Tipping Etiquette for Service Providers: Who Should You Tip?
PayScale Salary Survey Tipping Data for 2007
Ever wonder if you should tip the DJ, your hairstylist or a wedding planner? To help you figure it out, we pulled together a list of the most common jobs held by people who reported tips of $10 or more per week in 2007. Sure, $10 doesn’t seem like much – but it can add up to a lot of money. For instance, someone who makes $30,000 a year without tips, could make an additional $250 a month in tips or $3000 a year. Even tips as a lower percentage of earnings can add up; Disc jockeys report that only 6 percent of their income is from tips – which would add up to about $2,700 per year.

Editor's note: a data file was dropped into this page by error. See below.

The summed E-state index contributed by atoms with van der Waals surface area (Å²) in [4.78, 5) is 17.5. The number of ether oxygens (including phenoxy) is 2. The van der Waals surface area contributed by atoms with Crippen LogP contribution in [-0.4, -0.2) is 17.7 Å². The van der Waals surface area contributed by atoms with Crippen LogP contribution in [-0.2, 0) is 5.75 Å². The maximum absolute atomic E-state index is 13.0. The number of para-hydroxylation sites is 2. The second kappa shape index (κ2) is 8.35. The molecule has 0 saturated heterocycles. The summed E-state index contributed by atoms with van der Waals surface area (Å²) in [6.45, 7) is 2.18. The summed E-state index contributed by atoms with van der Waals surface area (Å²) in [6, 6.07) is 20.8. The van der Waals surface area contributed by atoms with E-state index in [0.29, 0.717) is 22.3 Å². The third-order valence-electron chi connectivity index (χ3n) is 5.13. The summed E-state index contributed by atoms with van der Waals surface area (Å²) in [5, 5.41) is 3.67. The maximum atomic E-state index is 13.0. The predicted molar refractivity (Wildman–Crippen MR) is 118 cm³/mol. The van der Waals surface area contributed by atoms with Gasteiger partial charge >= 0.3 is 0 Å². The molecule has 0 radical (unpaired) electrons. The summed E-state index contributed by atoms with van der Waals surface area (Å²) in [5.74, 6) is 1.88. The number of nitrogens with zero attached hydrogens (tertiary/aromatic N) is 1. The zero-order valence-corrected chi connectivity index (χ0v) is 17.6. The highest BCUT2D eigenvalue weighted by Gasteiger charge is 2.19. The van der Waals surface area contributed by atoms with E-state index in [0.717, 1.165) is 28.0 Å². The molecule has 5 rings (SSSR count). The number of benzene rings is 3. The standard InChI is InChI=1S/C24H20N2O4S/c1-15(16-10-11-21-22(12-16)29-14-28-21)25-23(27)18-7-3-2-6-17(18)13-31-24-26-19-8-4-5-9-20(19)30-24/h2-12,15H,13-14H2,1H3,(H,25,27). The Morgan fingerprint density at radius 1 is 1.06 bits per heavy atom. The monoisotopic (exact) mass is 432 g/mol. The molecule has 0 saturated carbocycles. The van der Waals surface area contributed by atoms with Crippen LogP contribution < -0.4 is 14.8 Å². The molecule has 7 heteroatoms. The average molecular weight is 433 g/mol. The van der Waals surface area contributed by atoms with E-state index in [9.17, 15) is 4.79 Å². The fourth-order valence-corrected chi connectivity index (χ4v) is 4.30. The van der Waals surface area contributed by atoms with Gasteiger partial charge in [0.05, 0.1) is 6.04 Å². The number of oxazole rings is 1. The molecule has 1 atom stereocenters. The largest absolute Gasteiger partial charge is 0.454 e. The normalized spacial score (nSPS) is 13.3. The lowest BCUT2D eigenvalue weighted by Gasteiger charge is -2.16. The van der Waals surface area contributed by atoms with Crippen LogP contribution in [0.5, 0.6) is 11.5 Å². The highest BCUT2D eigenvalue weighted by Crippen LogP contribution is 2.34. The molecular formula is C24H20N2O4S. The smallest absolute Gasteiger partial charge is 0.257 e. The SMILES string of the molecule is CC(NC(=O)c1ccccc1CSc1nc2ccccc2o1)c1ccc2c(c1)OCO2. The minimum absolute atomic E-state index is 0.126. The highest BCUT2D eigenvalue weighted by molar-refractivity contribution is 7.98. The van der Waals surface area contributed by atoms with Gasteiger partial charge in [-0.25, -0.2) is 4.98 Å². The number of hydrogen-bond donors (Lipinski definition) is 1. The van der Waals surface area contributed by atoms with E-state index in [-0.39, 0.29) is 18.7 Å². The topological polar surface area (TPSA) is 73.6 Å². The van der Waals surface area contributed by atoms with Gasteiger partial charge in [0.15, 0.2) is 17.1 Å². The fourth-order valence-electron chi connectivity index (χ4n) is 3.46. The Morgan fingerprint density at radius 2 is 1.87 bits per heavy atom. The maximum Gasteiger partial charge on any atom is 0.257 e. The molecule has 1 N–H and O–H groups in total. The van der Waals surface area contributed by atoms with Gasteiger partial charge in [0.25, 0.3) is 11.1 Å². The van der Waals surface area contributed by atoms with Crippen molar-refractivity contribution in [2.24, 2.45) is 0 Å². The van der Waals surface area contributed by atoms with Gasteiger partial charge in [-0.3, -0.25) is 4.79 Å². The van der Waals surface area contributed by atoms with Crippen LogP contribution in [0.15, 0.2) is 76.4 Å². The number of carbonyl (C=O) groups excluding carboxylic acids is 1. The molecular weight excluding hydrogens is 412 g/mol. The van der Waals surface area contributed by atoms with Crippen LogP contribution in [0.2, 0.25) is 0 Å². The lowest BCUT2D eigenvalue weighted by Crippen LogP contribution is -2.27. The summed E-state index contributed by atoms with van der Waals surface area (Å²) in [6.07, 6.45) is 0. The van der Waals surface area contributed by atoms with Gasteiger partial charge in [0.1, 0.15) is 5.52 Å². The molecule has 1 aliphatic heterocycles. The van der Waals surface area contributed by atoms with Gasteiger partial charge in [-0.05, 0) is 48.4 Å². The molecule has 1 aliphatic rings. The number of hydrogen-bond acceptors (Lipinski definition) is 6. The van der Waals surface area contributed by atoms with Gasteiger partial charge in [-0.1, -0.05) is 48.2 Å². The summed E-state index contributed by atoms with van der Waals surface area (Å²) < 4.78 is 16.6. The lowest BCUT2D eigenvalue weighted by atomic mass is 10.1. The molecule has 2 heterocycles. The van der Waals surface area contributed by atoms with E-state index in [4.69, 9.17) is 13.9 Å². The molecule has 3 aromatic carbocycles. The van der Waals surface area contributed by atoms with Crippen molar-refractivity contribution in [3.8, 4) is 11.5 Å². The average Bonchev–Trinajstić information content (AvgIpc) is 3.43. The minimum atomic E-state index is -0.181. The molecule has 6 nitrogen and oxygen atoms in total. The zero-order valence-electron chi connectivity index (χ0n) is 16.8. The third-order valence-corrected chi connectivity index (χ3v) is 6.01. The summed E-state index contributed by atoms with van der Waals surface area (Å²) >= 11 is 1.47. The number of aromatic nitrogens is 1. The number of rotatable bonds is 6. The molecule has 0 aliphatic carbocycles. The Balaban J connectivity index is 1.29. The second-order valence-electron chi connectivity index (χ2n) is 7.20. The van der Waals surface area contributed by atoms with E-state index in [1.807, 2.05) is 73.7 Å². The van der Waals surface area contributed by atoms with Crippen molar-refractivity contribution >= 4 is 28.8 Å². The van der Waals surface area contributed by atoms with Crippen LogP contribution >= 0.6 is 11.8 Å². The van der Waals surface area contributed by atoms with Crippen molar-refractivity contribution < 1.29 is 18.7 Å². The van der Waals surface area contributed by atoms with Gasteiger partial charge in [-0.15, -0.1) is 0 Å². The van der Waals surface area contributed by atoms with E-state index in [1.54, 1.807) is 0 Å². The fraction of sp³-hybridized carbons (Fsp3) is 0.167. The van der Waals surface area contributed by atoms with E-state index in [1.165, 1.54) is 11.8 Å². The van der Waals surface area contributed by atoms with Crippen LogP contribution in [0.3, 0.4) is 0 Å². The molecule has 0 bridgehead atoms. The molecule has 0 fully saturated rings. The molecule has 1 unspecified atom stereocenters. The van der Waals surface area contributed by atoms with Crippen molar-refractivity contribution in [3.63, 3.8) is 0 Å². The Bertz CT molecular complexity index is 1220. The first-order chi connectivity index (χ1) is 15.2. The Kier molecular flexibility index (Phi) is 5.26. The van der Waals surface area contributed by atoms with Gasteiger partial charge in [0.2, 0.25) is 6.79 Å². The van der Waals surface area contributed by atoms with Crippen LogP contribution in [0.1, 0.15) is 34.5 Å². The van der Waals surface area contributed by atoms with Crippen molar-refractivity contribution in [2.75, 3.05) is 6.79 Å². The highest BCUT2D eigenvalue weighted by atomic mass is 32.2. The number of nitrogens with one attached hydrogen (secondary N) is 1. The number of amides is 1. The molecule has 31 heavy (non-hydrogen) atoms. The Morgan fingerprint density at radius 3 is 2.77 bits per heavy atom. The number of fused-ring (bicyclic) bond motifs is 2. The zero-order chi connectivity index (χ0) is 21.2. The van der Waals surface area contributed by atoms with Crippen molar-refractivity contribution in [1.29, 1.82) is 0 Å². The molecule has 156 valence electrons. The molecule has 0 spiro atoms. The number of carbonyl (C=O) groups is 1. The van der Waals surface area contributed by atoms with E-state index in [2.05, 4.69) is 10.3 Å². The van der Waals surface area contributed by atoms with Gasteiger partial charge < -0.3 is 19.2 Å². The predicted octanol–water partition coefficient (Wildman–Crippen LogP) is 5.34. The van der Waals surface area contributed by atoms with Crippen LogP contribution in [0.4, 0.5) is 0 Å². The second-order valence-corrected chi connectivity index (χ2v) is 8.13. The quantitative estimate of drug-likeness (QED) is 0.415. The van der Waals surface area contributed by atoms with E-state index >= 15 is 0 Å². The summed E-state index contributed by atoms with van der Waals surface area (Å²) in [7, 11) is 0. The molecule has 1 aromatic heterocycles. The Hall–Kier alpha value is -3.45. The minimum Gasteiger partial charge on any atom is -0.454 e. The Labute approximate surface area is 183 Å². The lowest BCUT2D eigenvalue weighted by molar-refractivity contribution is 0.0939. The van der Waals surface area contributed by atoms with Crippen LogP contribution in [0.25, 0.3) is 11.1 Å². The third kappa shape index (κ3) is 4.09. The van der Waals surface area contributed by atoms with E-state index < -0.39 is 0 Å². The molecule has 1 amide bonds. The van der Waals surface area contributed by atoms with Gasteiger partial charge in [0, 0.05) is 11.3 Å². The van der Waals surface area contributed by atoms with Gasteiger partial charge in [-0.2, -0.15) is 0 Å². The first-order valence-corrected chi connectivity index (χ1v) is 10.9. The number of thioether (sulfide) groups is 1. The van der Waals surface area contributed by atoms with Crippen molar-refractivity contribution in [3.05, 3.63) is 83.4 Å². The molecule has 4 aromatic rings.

Tipping Guide – Who Gets Tipped:
People involved in weddings and other events: Disc Jockeys, Catering Managers, Meeting & Convention Services Managers, and Musicians and Singers.
People who get us from point A to point B: Chauffeurs, Taxi Drivers, Boat Captains and Mates, and Corporate Jet Pilots.
People who make us pretty: Manicurists and Pedicurists, Cosmetologists, Estheticians and Hairstylists.
People who love your pets as much as you do: Dog Groomers are listed, and you may also want to include Dog Walkers, and Doggie Day Care Attendants in your holiday tipping.
And, remember, it isn’t just the person you tip directly, it’s everyone else behind the scenes: Busboys/Girls, Restaurant and Bar Managers, Chefs, and Hosts, since your tip gets distributed amongst the entire team that helps you.